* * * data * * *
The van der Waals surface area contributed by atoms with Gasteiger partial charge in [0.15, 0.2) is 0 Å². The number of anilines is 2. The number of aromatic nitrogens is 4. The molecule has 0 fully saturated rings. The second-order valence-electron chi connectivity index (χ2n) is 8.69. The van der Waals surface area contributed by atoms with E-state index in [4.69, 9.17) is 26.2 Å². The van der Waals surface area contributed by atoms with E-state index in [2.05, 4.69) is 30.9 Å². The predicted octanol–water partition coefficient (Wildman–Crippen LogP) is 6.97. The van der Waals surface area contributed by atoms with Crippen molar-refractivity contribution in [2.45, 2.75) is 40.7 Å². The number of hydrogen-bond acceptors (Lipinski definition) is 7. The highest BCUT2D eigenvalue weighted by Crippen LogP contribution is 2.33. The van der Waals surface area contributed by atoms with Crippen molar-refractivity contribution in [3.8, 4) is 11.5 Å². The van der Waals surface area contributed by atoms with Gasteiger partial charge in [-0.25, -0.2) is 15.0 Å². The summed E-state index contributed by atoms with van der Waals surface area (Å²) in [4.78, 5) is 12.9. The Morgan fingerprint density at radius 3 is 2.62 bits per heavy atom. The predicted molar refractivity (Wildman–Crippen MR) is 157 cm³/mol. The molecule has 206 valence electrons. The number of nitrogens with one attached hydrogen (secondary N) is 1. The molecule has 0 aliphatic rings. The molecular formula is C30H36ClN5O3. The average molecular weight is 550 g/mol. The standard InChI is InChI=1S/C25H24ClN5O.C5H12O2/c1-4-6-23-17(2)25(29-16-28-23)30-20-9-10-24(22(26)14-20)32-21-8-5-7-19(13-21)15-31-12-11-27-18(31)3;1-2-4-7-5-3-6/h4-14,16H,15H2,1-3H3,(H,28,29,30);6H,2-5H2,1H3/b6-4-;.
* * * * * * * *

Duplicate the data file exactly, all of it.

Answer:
The van der Waals surface area contributed by atoms with Gasteiger partial charge in [0.15, 0.2) is 0 Å². The number of anilines is 2. The number of aromatic nitrogens is 4. The molecule has 0 fully saturated rings. The second-order valence-electron chi connectivity index (χ2n) is 8.69. The van der Waals surface area contributed by atoms with E-state index in [4.69, 9.17) is 26.2 Å². The van der Waals surface area contributed by atoms with E-state index in [2.05, 4.69) is 30.9 Å². The predicted octanol–water partition coefficient (Wildman–Crippen LogP) is 6.97. The van der Waals surface area contributed by atoms with Crippen molar-refractivity contribution in [2.45, 2.75) is 40.7 Å². The number of hydrogen-bond acceptors (Lipinski definition) is 7. The highest BCUT2D eigenvalue weighted by Crippen LogP contribution is 2.33. The van der Waals surface area contributed by atoms with Crippen molar-refractivity contribution in [3.8, 4) is 11.5 Å². The van der Waals surface area contributed by atoms with Gasteiger partial charge in [-0.25, -0.2) is 15.0 Å². The summed E-state index contributed by atoms with van der Waals surface area (Å²) in [4.78, 5) is 12.9. The Morgan fingerprint density at radius 3 is 2.62 bits per heavy atom. The predicted molar refractivity (Wildman–Crippen MR) is 157 cm³/mol. The molecule has 206 valence electrons. The number of nitrogens with one attached hydrogen (secondary N) is 1. The molecule has 0 aliphatic rings. The molecular formula is C30H36ClN5O3. The average molecular weight is 550 g/mol. The standard InChI is InChI=1S/C25H24ClN5O.C5H12O2/c1-4-6-23-17(2)25(29-16-28-23)30-20-9-10-24(22(26)14-20)32-21-8-5-7-19(13-21)15-31-12-11-27-18(31)3;1-2-4-7-5-3-6/h4-14,16H,15H2,1-3H3,(H,28,29,30);6H,2-5H2,1H3/b6-4-;.